My turn, Bill Graham: Clean energy is part of solution
By Bill Graham
These are uncertain times.
People are understandably concerned — concerned about their jobs, concerned about their health and concerned about their future. So many aspects of so many lives have been touched by the global COVID-19 pandemic and, aside from exercising social distancing and supporting local charities, we’re all feeling a bit helpless. It’s hard to know how to respond or what to do.
As someone who cares about the field of clean energy, the pandemic has underscored for me that now, more than ever, is the time to double down on our commitment to clean energy. Once we overcome this virus and our communities are well and safe, a clean energy focus can be part of the recovery solution by lowering customer utility costs, boosting jobs and investing in energy sources that don’t impact our health.
According to the experts, our state and our country are still very much in the middle of the battle against COVID-19. And yet, the impacts are already taking a toll on North Carolinians, with unimaginable job losses and business closures. People are paying closer attention to our paychecks and account balances, and will be looking for practical ways to save money on our essential and non-essential purchases.
Clean energy is part of the solution for easing the monthly burden of utility costs. Technologies like solar and wind, especially when combined with battery storage, are viable, affordable options that aren’t subject to the volatility of fuel markets. A focus on expanding North Carolina’s renewable energy options, both large scale and residential, can help lower costs for all customers statewide.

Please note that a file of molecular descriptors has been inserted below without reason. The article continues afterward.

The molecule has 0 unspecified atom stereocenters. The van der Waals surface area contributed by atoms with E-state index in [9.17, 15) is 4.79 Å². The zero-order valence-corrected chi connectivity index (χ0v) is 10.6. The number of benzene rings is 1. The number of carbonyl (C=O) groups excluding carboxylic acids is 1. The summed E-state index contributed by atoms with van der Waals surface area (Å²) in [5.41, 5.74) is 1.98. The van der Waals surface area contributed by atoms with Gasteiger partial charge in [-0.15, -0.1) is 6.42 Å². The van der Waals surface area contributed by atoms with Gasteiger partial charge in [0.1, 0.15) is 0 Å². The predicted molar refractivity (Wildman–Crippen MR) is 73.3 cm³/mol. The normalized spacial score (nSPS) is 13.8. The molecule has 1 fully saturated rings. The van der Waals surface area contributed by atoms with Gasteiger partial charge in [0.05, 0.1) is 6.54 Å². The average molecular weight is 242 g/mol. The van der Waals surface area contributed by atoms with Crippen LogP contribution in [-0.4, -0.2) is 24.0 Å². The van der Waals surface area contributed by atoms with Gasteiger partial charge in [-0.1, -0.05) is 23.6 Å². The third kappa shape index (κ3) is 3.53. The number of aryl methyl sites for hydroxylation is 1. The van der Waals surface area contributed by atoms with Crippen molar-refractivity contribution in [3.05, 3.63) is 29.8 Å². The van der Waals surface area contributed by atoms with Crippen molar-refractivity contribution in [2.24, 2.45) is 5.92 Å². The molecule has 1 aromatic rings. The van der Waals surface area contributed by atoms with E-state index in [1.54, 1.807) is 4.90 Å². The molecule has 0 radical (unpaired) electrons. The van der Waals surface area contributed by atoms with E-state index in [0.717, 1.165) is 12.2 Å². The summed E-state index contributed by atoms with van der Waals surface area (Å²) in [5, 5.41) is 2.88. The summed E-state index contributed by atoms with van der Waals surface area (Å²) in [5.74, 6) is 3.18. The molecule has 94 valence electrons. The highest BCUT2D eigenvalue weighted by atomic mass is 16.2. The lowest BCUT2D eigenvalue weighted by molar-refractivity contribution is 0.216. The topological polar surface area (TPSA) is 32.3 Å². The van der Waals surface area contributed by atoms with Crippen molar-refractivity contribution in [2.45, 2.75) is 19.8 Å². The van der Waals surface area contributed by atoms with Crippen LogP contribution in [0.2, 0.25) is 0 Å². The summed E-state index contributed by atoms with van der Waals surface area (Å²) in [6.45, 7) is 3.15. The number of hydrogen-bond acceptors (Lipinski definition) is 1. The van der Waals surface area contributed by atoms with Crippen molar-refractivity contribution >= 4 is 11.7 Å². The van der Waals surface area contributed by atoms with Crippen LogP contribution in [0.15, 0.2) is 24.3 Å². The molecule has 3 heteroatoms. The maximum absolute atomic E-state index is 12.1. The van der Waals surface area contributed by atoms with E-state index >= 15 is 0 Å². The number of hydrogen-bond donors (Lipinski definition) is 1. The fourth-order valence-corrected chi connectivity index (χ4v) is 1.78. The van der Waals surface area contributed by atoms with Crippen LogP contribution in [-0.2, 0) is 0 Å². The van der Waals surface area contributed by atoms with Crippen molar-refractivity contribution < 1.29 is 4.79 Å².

Expanding clean energy options for North Carolina would also boost jobs. For several years in a row, North Carolina enjoyed job growth in the solar industry, but in recent years we’ve hit a plateau.
The Solar Foundation’s February 2020 report indicated a decline in solar jobs in North Carolina. A recent report from the Solar Energy Industries Association (SEIA) bumped the Tar Heel State down four notches in our national ranking of installed solar, signaling the lowest annual total in six years. This is not the time to be complacent in our pursuit of clean energy. Once the state is in recovery mode, the time will be right to ramp up our focus on expanding the use of renewables, providing clean energy to our citizens and growing the job market.
The highly contagious nature of the coronavirus has made most of us more attuned to our health, with folks buying masks, hand soap and all forms of sanitizers in bulk. But there is a health risk ongoing from the pollution emitted by coal-burning power plants. According to research shared by Duke Health, pollution from North Carolina’s coal plants causes those living nearby to experience a higher risk of respiratory diseases, lung cancer, and heart disease. The data also indicates that people living near coal plants have higher death rates at earlier ages. (Data shows people with existing respiratory conditions are more susceptible to viruses like coronavirus and SARS.)
In the midst of a pandemic we cannot control right now, let’s consider the impacts of another health crisis we’re facing — one that we can address by supporting policies that will transition us to a clean energy economy. Once our communities are safe from the current threat, we can make choices that help make electricity more affordable for North Carolinians, create jobs, and protect our health.
Graham is a Salisbury attorney, businessman and former Republican candidate for governor.
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